Proposed Protective Order
The state’s proposed protective order would have limited the injection protocols to the case currently being litigated and would have restricted dissemination of the information to plaintiffs, attorneys and legal experts.
In other words, the press and general public would have been denied information about the protocol, including information such as drug inventory records and who administers them.
Additionally, the state requested certain redactions, including telephone numbers and other allegedly confidential data related to execution schedules and procedures, according to legal documents.
“The U.S. Supreme Court has noted that pretrial discovery has a significant potential for abuse, including the ability of litigants to obtain and publicly release information that could be damaging,” reads a memo in support of the protective order, signed by Louisiana Attorney General Buddy Caldwell.
But one law cited in the order is unrelated to damage resulting from a security breach.
“The court may, for good cause, issue an order to protect a party from annoyance, embarrassment, oppression, or undue burden or expense,” the document states.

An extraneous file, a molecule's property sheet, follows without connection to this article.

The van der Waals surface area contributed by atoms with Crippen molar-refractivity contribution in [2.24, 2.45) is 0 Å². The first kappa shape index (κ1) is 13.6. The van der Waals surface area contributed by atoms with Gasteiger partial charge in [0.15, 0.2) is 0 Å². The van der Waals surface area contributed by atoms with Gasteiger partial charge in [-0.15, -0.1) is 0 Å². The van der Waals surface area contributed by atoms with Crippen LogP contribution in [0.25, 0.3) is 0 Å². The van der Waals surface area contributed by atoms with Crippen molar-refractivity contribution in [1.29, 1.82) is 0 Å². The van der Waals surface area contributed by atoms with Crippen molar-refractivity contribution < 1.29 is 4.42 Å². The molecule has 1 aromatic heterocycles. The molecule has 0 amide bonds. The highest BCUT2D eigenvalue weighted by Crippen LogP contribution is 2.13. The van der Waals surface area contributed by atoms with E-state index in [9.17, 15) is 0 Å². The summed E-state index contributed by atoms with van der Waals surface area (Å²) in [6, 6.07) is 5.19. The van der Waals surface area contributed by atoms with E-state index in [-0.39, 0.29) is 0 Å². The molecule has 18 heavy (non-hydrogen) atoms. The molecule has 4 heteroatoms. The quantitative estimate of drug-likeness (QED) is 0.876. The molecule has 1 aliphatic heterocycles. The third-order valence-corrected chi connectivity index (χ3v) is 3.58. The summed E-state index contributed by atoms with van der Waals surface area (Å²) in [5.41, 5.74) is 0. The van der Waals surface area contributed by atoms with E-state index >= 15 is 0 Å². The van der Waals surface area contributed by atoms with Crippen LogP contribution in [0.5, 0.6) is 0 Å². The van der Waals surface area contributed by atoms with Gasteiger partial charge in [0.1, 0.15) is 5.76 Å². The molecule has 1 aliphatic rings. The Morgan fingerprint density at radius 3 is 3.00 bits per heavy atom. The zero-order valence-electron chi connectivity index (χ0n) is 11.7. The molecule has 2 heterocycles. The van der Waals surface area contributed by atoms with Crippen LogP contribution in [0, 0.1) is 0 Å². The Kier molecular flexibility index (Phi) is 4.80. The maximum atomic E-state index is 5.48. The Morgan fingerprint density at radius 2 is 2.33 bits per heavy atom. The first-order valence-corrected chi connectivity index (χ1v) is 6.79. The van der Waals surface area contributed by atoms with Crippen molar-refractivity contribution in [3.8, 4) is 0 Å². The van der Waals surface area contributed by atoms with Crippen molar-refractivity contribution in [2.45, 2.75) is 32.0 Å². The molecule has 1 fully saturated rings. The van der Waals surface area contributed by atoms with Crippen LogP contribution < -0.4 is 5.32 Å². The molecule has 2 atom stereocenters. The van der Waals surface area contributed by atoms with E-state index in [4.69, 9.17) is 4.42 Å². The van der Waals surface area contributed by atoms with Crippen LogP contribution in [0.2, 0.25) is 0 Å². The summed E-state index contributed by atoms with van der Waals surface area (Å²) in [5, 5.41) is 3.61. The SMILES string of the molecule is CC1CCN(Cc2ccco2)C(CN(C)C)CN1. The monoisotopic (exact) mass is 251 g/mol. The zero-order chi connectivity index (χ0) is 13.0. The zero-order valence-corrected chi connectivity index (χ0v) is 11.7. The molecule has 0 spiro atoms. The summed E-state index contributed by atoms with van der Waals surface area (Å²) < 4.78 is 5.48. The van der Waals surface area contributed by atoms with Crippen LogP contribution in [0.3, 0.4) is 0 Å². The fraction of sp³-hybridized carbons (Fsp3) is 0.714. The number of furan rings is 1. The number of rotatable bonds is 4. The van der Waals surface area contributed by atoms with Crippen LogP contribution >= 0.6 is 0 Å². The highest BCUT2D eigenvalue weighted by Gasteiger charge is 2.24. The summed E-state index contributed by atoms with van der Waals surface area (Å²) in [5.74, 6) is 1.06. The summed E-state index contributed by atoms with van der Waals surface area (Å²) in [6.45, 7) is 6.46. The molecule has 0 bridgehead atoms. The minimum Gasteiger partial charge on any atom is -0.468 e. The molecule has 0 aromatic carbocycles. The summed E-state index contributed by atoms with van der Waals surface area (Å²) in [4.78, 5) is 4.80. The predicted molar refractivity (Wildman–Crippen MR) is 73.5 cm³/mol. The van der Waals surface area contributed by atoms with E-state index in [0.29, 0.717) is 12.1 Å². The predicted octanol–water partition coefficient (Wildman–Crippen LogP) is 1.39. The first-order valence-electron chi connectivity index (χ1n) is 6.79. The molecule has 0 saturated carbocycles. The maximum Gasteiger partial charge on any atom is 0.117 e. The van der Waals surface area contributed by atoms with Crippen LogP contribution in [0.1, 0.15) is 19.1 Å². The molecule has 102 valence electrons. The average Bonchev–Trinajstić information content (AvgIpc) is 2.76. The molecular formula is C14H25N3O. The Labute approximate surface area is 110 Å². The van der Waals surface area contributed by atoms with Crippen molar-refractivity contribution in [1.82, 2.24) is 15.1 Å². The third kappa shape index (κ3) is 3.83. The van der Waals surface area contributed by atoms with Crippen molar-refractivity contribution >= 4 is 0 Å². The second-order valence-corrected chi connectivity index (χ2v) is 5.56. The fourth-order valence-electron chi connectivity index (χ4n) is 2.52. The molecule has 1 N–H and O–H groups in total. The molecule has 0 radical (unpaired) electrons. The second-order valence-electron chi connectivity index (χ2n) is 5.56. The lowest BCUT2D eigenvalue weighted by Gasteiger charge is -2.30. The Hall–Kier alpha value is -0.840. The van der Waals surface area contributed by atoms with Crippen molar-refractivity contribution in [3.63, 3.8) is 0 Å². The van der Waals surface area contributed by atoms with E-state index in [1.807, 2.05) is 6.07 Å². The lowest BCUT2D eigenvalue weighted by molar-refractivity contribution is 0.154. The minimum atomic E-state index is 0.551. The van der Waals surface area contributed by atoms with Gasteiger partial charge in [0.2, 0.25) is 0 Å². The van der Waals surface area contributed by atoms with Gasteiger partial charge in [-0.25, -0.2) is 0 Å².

Pam Laborde, the communications director for the Department of Corrections, told The Lens in an email that the department was pondering its next move.
“The Department is in the process of reviewing the magistrate’s ruling and evaluating options,” Laborde wrote.
Protocols in other states
In successfully arguing for their motion, defense attorneys for Hoffman and Sepulvado noted that lethal injection protocols have been made public in other states with no harm or prejudice to the state.
“Not only are lethal injection protocols widely available in other states, the courts have rejected the very argument that the Defendants seek to advance,” reads the motion, signed by defense attorney Michael Rubenstein.
Texas, for example, publicly adopted a new protocol on March 15, 2011 that goes into detail about the state’s execution method, including the location of the condemned, the timing of the inmate’s transport to the death house and other information that impinges on security.*
Texas also details protocol for “inventory and equipment check” and a detailed description of how the lethal injection drugs — pentobarbital, pancuronium bromide and potassium chloride — should be mixed.
Mississippi also details a protocol that includes an inventory check and the quantity and content of syringes.
According to Mississippi’s documents, sodium pentothal is to be used, unless unavailable, in which case the state would use pentobarbital, the document reads.
“The inventory shall be conducted not less than twenty-four (24) hours and not more than ninety-six (96) hours, of the scheduled execution,” the protocol for Mississippi reads, according to court documents.
In an email to The Lens, Rubenstein wrote: “We are pleased that Judge Riedlinger denied the motion and has ordered the State to produce the protocol, which is something we have been seeking for quite a long time. Otherwise, the ruling speaks for itself.”
*Correction: The original version of this story omitted the year that Texas adopted its new protocol. (June 8, 2013)